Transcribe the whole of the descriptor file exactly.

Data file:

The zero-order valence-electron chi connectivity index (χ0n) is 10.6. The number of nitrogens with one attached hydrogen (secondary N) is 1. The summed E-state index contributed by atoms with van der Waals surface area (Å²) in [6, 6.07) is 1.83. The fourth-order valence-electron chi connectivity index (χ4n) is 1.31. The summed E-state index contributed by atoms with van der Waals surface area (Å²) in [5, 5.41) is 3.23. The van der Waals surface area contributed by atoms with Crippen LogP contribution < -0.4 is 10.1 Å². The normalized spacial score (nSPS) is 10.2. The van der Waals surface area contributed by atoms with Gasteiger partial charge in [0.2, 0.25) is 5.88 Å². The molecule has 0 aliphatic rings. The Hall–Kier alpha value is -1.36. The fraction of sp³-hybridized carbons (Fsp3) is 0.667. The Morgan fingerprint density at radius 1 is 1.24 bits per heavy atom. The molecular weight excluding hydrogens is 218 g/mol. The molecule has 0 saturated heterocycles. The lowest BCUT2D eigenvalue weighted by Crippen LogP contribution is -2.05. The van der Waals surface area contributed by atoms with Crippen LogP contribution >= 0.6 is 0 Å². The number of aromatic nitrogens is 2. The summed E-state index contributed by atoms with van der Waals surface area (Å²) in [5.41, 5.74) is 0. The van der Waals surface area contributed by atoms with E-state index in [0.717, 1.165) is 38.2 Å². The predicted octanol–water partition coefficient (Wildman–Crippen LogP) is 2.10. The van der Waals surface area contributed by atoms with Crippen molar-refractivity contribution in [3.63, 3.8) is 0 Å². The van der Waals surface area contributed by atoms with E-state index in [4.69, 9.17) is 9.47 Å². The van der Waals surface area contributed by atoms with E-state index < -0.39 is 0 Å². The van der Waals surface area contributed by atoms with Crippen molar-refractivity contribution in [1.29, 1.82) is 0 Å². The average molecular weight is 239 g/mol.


The zero-order valence-electron chi connectivity index (χ0n) is 10.6. The number of nitrogens with one attached hydrogen (secondary N) is 1. The summed E-state index contributed by atoms with van der Waals surface area (Å²) in [6, 6.07) is 1.83. The fourth-order valence-electron chi connectivity index (χ4n) is 1.31. The summed E-state index contributed by atoms with van der Waals surface area (Å²) in [5, 5.41) is 3.23. The van der Waals surface area contributed by atoms with Crippen LogP contribution < -0.4 is 10.1 Å². The normalized spacial score (nSPS) is 10.2. The van der Waals surface area contributed by atoms with Gasteiger partial charge in [0.2, 0.25) is 5.88 Å². The molecule has 0 aliphatic rings. The Hall–Kier alpha value is -1.36. The fraction of sp³-hybridized carbons (Fsp3) is 0.667. The Morgan fingerprint density at radius 1 is 1.24 bits per heavy atom. The molecular weight excluding hydrogens is 218 g/mol. The molecule has 0 saturated heterocycles. The lowest BCUT2D eigenvalue weighted by Crippen LogP contribution is -2.05. The van der Waals surface area contributed by atoms with Crippen LogP contribution >= 0.6 is 0 Å². The number of aromatic nitrogens is 2. The summed E-state index contributed by atoms with van der Waals surface area (Å²) in [5.41, 5.74) is 0. The van der Waals surface area contributed by atoms with E-state index in [0.717, 1.165) is 38.2 Å². The predicted octanol–water partition coefficient (Wildman–Crippen LogP) is 2.10. The van der Waals surface area contributed by atoms with Crippen molar-refractivity contribution in [3.63, 3.8) is 0 Å². The van der Waals surface area contributed by atoms with E-state index in [4.69, 9.17) is 9.47 Å². The van der Waals surface area contributed by atoms with E-state index < -0.39 is 0 Å². The van der Waals surface area contributed by atoms with Crippen molar-refractivity contribution in [1.29, 1.82) is 0 Å². The average molecular weight is 239 g/mol.